The first to disappear was 13-year-old Carol Spinks, who never made it home from a short walk to the store near her family’s Washington, D.C., apartment.
The year was 1971, during a moment of large-scale anti-Vietnam War protests in the nation’s capital. Yet the discovery of Spinks’ body — lying face down off an embankment along I-295 — swiftly drew the attention of homicide detectives who would encounter similar murders of five more young black girls dumped along roadsides in the Washington area over the next 17 months.
Darlenia Johnson, 16, disappeared on July 8 while walking to work at a recreation center, just over two months after Spinks vanished on April 25; their bodies were found about 15 feet apart. A third victim, Brenda Faye Crockett, 10, disappeared July 27 while on a barefoot stroll to the store.
After a fourth victim, Nenomoshia Yates, 12, disappeared Oct. 1 and was found dead, the media began to link the cases together as the work of a “freeway phantom,” whose serial killings are revisited in an upcoming episode of People Magazine Investigates, airing Nov. 25 (10 p.m.) on Investigation Discovery. An exclusive clip is above.
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With the fifth victim, it became clear the killer was watching and paying attention. “This is tantamount to my insensititivity insensitivity [sic] to people especially women,” read a note found in the coat pocket of Brenda Woodard, 18, who was taken Nov. 15 while walking home from night school. “I will admit the others when you catch me if you can!,” it said, signed “Free-way Phantom,” as he embraced the moniker.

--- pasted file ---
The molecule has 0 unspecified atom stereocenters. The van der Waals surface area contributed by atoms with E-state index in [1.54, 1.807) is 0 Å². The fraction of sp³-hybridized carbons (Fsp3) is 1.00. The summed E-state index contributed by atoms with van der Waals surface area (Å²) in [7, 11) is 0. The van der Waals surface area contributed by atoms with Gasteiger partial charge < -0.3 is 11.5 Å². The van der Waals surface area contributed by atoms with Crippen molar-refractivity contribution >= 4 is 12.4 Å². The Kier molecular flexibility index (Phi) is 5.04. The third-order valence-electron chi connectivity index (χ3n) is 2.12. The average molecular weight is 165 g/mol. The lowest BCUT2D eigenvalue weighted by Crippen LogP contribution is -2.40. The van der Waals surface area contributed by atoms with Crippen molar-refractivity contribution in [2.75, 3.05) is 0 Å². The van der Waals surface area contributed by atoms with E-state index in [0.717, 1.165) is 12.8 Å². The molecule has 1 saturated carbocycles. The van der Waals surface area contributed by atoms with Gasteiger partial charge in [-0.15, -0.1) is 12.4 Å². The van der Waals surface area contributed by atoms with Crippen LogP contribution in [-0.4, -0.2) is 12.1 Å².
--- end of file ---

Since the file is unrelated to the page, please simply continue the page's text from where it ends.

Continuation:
The sixth victim, Diane Williams, 17, abducted Sept. 5, 1972, while on her way home from visiting a friend, followed the pattern: all were believed to be sexually assaulted and strangled. (The decomposition of one victim, Johnson, made her injuries and manner of death impossible to identify).
Then, just as mysteriously as it began, the serial spree appeared to stop.
Despite unifying clues to the killings, investigators noted some hard-to-explain twists. For one, why was Spinks, the first victim, held hostage before she was murdered?
“When Carol Spinks was found, she had been missing for several days,” says Jim Trainum, a retired homicide detective for D.C.’s Metropolitan Police Department, “and based on the medical examiner she’s alive for a lot of that time because somebody fed her during that time period.”
People Magazine Investigates: The Freeway Phantom airs Monday, Nov. 25 (10 p.m. ET) on Investigation Discovery.